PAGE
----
September 1, 2000
So Survivor is over and we can all get back
on with our lives. It's been more than a week since I've heard
anyone discuss who's going to be next off the island, and I've
enjoyed every blissful minute of it.
Don't get me wrong - I'm not a TV snob. I'm
not glued to the set when the CBC airs a program on alternative
interpretative dance featuring two people in rubber masks leaping
around an egg for two hours. Documentaries on the first pioneer
shoehorn factory in North Battleford leave me cold, especially
when I see the producers thanking my tax dollars in the end credits.
You just have to ask my wife. I watch a lot
of junk on TV. I was raised on Hogan's Heroes and Get Smart.
As an adult I'll happily sit through Zena or Buffy or Beavis
and Butthead. All the time I'll be thinking - there must be something
better I could be doing - but I'll sit there anyway.
My TV standards are obviously not high.
But even with my low standards, Survivor didn't
do it for me. I know I'm alone in this. The rest of the world
has been Survivor mad for the last few months. Who was off the
island was reported on nightly news before airplane crashes.
Every newspaper devoted sections to it. Websites and rumours
were followed more closely than the stock market.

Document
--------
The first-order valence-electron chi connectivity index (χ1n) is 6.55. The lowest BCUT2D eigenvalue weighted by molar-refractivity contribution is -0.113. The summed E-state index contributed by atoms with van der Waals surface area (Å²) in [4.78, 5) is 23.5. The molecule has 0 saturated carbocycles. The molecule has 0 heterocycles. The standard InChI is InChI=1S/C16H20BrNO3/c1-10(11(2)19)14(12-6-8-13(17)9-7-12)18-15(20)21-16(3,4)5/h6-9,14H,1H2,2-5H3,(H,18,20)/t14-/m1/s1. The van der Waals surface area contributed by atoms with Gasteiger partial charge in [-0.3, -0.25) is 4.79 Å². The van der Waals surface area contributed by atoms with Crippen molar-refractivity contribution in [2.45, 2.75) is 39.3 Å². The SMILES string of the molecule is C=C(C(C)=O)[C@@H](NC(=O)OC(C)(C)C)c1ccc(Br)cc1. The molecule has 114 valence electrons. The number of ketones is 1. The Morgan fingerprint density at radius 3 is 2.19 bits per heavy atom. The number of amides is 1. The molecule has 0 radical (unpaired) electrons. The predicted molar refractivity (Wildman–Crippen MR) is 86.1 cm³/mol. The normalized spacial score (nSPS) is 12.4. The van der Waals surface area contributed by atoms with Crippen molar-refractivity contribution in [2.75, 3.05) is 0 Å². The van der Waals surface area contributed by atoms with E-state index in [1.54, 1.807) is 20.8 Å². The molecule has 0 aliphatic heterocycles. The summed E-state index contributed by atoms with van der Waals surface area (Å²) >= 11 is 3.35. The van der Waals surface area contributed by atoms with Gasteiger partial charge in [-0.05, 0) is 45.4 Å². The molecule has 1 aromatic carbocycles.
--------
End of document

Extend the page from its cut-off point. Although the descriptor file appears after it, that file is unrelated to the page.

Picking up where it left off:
I was especially disappointed to learn that
the winners didn't get to eat the losers. It would have been
much more interesting if he tribal council ended with someone
in a big soup pot.
And now its gone. After the public obsession
over Survivor, just ten days later it seems odd to even mention
it now. It's so last week.
But rest assured that even as we speak the
pinheads who brought you such great reality shows as "Who
Wants to Marry a Multi-Millionaire" are looking for our
I caught five minutes of the TV show Big Brother.
It seems to be Survivor without rats and fake palm trees. Like
Survivor I decided I didn't like anyone enough to care about
what they did.
That's the problem with reality shows. Real
people just aren't that likeable or even interesting. The Internet
is full of websites with cameras showing us every detail of ordinary
people's lives - and it's boring.
My own former roommate got on my nerves by
never buying toilet paper or cleaning the dishes. Annoying -
yes. Destined to be the subject of a TV series - no.
What's next - a TV show called "Juice"
with a camera in a real kitchen to see if the person who drinks
the last of the fruit punch makes a new pitcher, or just puts
it back in the fridge for the next person?
Maybe a camera could follow someone through
the airport while they look for their luggage and a cart without
a wobbly wheel.
Or sullen teens could be brought together
to compete for who has the most tortured and meaningless existence
because their parents won't let them have a ferret.
It's strange that no one watches our own Canadian
reality show, where broken alliances and weasly behaviour is
also rewarded with the opportunity to come back again next week.
By all rights, the Parliamentary channel should
be in prime time - real life, real drama, real tax dollars.